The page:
In our last PositioningTip®, we identified the increased importance of differentiating brands when competing in crowded and competitive markets. We reviewed how, in these situations, brand teams have a tendency to move toward a broader, less narrowly-defined positioning strategy in an attempt to widen their field of opportunity. This less-descriptive positioning often leads to a less interesting—and frequently under performing—brand. While our last tip outlined one potential solution: strengthening the positioning by more specifically defining the brand’s targeted customer, this tip offers an additional solution to help your brand outperform the competition in highly competitive markets.

In many crowded and competitive markets, customer needs are well established. Within these categories it is not unusual for multiple brands to have a positioning strategy that hinges upon satisfying the customer’s primary need within the category. For example, multiple laundry detergent brands have established themselves as the choice for getting your clothes the cleanest. In many cases, a new brand entering the market may feel that, in order to compete, they too must also claim a “gets clothes cleaner” positioning strategy. The thinking behind this choice is that customers want their clothes cleaner and, therefore, we need to deliver the benefit they are looking for. On the surface this thinking makes sense, but it doesn’t take into account that customers may be relatively satisfied with the level of clean they can achieve and that delivering “cleaner” clothes doesn’t entice them enough to switch brands. In fact, taking this positioning stance may cause your product to be somewhat “invisible” to customers due to the number of competitors occupying the same mental space. In situations such as this, the best thing to do may be the opposite of what seems obvious: identify another related but different problem that your brand can uniquely solve. Let’s go back to our laundry detergent example. For years, brands in this market focused only on the primary benefit of getting clothes cleaner. It became the requirement, every brand claimed it, every ad mentioned it; many brands compared their level of clean to the competitor’s level of clean. It became a virtual “clean” war. Over time, possessing the benefit of “cleaner clothes” was no longer unique enough to build a positioning strategy on. Instead, reaching a particular threshold of “clean” became the cost-of-entry every brand needed to possess to be considered a legitimate player.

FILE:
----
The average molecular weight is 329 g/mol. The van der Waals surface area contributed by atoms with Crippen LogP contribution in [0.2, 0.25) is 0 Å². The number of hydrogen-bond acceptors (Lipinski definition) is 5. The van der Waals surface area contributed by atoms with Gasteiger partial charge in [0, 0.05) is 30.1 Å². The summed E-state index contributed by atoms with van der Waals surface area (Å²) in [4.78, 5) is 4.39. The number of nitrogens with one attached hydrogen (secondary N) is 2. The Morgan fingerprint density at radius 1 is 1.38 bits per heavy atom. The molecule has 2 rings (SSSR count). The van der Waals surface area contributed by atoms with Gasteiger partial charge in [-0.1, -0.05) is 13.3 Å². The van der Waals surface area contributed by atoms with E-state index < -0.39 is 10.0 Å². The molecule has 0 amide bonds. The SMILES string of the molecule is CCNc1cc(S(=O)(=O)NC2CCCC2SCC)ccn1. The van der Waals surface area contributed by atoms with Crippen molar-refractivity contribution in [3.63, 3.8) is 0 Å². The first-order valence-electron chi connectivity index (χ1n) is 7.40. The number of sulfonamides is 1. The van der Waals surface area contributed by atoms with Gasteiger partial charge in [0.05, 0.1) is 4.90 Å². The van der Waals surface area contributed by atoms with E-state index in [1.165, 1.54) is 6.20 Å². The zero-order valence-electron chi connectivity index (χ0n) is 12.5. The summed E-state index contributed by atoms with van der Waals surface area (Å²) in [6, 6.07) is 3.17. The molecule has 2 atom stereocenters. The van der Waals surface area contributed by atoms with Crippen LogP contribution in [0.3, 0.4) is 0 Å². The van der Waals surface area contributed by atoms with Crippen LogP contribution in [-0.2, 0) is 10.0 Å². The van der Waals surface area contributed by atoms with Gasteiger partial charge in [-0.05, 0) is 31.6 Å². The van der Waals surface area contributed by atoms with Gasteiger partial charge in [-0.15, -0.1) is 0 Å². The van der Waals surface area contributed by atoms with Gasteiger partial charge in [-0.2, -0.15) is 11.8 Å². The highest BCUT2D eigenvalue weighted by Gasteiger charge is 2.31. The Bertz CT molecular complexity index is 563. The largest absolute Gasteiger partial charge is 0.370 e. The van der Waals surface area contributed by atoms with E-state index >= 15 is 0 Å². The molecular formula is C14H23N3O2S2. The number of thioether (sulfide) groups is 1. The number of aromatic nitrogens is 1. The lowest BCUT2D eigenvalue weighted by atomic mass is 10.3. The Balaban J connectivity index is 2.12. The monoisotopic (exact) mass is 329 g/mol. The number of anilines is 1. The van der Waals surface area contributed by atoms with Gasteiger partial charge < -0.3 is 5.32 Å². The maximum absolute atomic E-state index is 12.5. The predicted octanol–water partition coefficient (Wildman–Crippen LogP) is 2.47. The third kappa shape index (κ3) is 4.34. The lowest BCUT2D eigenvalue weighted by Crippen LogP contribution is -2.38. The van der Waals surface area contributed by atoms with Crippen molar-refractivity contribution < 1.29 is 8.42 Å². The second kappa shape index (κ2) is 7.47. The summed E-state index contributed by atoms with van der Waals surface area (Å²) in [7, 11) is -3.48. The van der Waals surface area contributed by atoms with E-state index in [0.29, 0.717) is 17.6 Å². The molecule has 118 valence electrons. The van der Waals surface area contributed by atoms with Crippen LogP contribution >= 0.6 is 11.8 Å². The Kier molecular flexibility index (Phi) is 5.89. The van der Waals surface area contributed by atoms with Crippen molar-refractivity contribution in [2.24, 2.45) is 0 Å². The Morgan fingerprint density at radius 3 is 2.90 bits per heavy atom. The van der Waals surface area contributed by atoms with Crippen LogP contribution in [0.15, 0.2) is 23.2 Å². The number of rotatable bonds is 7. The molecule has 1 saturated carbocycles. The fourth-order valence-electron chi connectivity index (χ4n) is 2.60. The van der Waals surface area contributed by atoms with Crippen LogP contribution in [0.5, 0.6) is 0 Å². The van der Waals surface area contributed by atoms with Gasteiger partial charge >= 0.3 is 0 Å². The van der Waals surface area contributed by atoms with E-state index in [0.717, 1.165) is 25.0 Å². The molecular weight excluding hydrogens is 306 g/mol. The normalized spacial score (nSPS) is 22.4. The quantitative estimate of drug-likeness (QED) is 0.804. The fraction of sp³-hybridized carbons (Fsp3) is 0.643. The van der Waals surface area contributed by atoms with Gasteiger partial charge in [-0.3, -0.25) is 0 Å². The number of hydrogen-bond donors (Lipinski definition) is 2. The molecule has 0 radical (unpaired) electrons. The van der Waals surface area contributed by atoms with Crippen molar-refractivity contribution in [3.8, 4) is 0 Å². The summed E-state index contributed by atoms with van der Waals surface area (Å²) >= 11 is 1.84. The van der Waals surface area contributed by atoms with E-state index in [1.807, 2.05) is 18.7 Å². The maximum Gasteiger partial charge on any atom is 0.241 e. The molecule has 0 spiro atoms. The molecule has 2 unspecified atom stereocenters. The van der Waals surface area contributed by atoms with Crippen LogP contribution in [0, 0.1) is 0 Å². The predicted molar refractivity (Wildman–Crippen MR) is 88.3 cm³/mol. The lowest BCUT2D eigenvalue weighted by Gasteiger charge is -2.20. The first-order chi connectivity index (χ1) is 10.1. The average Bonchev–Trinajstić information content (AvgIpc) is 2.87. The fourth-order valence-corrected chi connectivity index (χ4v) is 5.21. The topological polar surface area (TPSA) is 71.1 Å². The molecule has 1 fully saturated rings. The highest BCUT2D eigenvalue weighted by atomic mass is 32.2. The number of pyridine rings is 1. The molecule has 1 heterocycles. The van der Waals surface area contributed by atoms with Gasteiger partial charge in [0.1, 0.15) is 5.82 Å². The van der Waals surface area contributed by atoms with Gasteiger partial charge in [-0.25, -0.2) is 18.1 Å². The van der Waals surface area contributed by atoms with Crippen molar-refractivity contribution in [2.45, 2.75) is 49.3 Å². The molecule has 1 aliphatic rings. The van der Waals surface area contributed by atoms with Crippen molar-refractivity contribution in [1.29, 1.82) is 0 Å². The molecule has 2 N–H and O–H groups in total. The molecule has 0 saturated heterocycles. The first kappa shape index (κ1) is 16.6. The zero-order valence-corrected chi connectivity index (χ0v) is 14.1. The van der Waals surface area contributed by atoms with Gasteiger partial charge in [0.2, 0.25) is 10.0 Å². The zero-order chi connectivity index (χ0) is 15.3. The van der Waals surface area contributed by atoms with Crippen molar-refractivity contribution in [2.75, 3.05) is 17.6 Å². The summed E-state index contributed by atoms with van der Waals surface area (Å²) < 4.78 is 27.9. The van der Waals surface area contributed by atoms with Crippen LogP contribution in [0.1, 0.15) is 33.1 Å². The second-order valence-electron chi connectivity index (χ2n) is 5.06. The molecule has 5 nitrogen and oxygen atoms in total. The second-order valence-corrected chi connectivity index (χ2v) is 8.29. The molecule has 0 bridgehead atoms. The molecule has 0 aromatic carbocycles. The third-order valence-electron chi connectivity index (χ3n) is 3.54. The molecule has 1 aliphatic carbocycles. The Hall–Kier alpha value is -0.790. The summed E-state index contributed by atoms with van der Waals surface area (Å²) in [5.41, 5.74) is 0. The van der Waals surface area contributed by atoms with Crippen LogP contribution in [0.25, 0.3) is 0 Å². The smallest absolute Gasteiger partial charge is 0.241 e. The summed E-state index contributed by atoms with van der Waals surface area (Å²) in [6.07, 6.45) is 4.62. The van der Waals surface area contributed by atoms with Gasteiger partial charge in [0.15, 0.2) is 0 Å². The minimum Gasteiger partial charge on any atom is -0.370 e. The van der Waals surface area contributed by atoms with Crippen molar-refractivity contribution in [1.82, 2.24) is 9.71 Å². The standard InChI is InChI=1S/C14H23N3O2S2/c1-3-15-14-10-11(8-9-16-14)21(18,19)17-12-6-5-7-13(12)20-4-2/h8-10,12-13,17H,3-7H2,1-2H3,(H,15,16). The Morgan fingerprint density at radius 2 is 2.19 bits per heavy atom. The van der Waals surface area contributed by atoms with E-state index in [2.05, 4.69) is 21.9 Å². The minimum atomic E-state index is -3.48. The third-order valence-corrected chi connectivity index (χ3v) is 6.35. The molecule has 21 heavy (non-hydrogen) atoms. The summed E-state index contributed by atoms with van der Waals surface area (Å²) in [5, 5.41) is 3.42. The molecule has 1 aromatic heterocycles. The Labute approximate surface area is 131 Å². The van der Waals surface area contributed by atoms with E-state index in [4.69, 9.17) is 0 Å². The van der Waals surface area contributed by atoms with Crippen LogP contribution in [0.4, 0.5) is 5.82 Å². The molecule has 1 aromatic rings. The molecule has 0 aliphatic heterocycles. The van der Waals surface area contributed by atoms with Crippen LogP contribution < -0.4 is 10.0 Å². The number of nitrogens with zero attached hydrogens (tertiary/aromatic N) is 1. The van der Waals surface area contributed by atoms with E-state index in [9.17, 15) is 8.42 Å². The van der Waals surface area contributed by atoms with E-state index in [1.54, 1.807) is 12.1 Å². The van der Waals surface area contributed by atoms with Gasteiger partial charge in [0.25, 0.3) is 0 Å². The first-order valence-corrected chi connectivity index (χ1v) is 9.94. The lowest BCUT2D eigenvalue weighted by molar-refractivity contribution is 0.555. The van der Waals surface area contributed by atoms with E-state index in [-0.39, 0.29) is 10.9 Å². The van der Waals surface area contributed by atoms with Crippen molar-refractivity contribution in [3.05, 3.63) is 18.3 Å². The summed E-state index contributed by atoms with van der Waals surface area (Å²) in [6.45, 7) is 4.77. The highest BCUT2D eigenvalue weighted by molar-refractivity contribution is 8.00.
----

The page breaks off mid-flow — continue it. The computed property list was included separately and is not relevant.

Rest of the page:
So how do new brands differentiate themselves? For some brands, this means focusing on the way they clean clothes. Some brands highlight the ability to remove the most difficult stains, which may be more appealing to consumers with active children. Others focus on preserving the fabric’s original color when they clean, suggesting the product is less harsh for those consumers whose clothes may be more “gently worn”. By focusing on resolving a derivative of the consumer’s central problem (getting clothes clean), in a unique way, these brands are better positioned to differentiate themselves from competitors identified solely by the benefit of cleaner clothes. This perceptual separation resolves the central need while enhancing the benefit to resolve an important and related need many consumers still hold, creating differentiation for the brand.

Ultimately, the point of this PositioningTip® is similar to the last, being the fifth, sixth, or tenth entry into a market and attempting to resolve the same consumer problem as the brands before you with no significant difference in performance is a recipe for mediocrity at best and abject failure at worst. The suggestions in this Tip and the last may feel very counterintuitive and to some extent that is the benefit. Positioning your brand to resolve another consumer need not only helps you to differentiate your brand, it also helps reduce the competitive pressure on your brand. The goal of positioning is to make your brand stand out and encourage your target customers to choose it, which is nearly impossible when your brand and competitive brands are all saying and doing the same thing.

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